Here are some of her tips to avoid losing valuable bites to the chaos of the fridge.
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Out of sight, out of mind. You need look no further than your refrigerator to realize the truth of that adage. If you’re like me, you feel guilty every time you throw out an overlooked food item that is past its prime and are reminded of another wise old saying: Waste not, want not.
Sherri Brooks had us in mind when she wrote, Eat It Up!: 150 Recipes to Use Every Bit and Enjoy Every Bite of the Food You Buy (Perseus Books). Here are some of her tips to avoid losing valuable bites to the chaos of the fridge:
• Place all leftovers on one shelf and check it out before making your next dinner plan or shopping list.
• Take a tip from chefs and label leftovers with a “made on” or “opened on” date. Keeping a roll of painter’s tape and a marker pen in a nearby drawer makes it easy.
• Layer produce in the crisper by placing sturdy carrots, celery, apples and broccoli at the bottom, more easily bruised items such as peppers and summer squashes in the middle, and delicate greens and fresh herbs on the top.
• Do not store dairy products and eggs in the refrigerator door. The temperature fluctuations caused by opening the door can diminish their shelf life. Instead, use the door for condiments and other good keepers.
• Yogurt, sour cream and milk do best on the lower shelves, where the air is cooler.
• Meat, too, should be stored at the lowest point in the fridge, preferably in a meat drawer. Not only are the lowest shelves the coldest (cold air sinks), but you don’t want juices from these items to drip on and contaminate other foods.
Noodle dishes are great for using up odds and ends from the refrigerator. Glass noodles, also know as cellophane noodles or Chinese vermicelli, are widely available, easy to work with and gluten-free. This recipe makes good use of vegetables that are readily available in the winter without breaking the bank.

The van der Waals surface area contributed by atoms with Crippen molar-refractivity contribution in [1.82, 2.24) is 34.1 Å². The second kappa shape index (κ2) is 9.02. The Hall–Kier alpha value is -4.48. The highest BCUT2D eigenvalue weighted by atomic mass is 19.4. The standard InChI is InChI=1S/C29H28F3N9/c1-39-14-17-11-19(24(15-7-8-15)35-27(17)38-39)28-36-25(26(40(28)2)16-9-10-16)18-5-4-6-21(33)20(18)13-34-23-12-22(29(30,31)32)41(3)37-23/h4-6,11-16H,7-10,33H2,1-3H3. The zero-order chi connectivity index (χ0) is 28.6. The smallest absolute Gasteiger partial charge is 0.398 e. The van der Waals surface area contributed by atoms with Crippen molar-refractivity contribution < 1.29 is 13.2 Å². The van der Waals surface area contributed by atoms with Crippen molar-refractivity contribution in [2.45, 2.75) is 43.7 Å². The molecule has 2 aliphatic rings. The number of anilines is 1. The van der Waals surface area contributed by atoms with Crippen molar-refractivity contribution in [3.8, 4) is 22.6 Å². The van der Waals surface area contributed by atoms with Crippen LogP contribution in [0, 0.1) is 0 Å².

This is a quicker recipe if you blanch your bok choy and gai lan a day ahead. Drain vegetables well, cool completely and refrigerate in an airtight container. Noodle dishes can soak up as much oil as you give them. To prevent sticking and minimize oiliness, use a non-stick pan. Adapted from Set for the Holidays with Anna Olson: Recipes to Bring Comfort and Joy by Anna Olson (Appetite by Random House).
14oz pkg. (400 g) glass noodles (mung bean or sweet potato vermicelli)
1-1/2 lb. (675 g) baby bok choy or Shanghai bok choy (about 6)
1 lb (450 g) gai lan (about 12 stalks)
3 tbsp. (45 mL) vegetable oil, divided
5 or 6 whole Thai red chilies, sliced, or 6 to 8 peppercorns
2 shallots, peeled and thinly sliced
2 garlic cloves, thinly sliced
1-1/2 inch (3.5 cm) piece fresh ginger, peeled, thinly sliced and cut into julienne strips
1 tsp. (5 mL) ground coriander
1/4 tsp. (1 mL) ground cinnamon
1/4 tsp. (1 mL) ground cardamom
2 cups (500 mL) finely shredded cabbage (Napa or Savoy)
3 tbsp. (50 mL) black vinegar
Dash of toasted sesame oil
2 avocados, peeled and quartered, for garnish
Sesame seeds for garnish
Before cooking, have all of the vegetables prepped and at hand.
Place glass noodles in a bowl and cover with warm tap water. Let sit for 15 minutes, drain and set aside.
Trim bok choy and gai lan. Bring a large pot of salted water to a boil over high heat. Add bok choy and gai lan and blanch for one minute. Drain them in a colander and rinse under cold running water to cool. Set aside.
Heat a wok or large, non-stick skillet over medium heat and add 2 tbsp. of vegetable oil. Add chilies, shallots, garlic and ginger and stir to coat, letting shallots and garlic brown a little, about one minute.
Sprinkle on coriander, cinnamon and cardamom and stir-fry for a few seconds. Add drained noodles and cabbage and increase heat to medium-high. Cook, stirring constantly, until the cabbage and noodles soften. Add vinegar and sesame oil and season to taste with soy sauce. Divide noodles among 6 heated bowls.
Return the pan to the stove over medium heat and add remaining 1 tbsp. vegetable oil. Add blanched bok choy and gai lan, tossing to warm through, about two minutes. Arrange the vegetables over the noodles.
Garnish each bowl with avocado, green onions and sesame seeds and serve immediately.
Kitchen Hack: Black Vinegar
Black vinegar looks like balsamic but it is made from rice vinegar and malt. If you can’t find it, use rice vinegar with a touch of malt vinegar. Do not substitute balsamic vinegar, as its flavour is too dominant.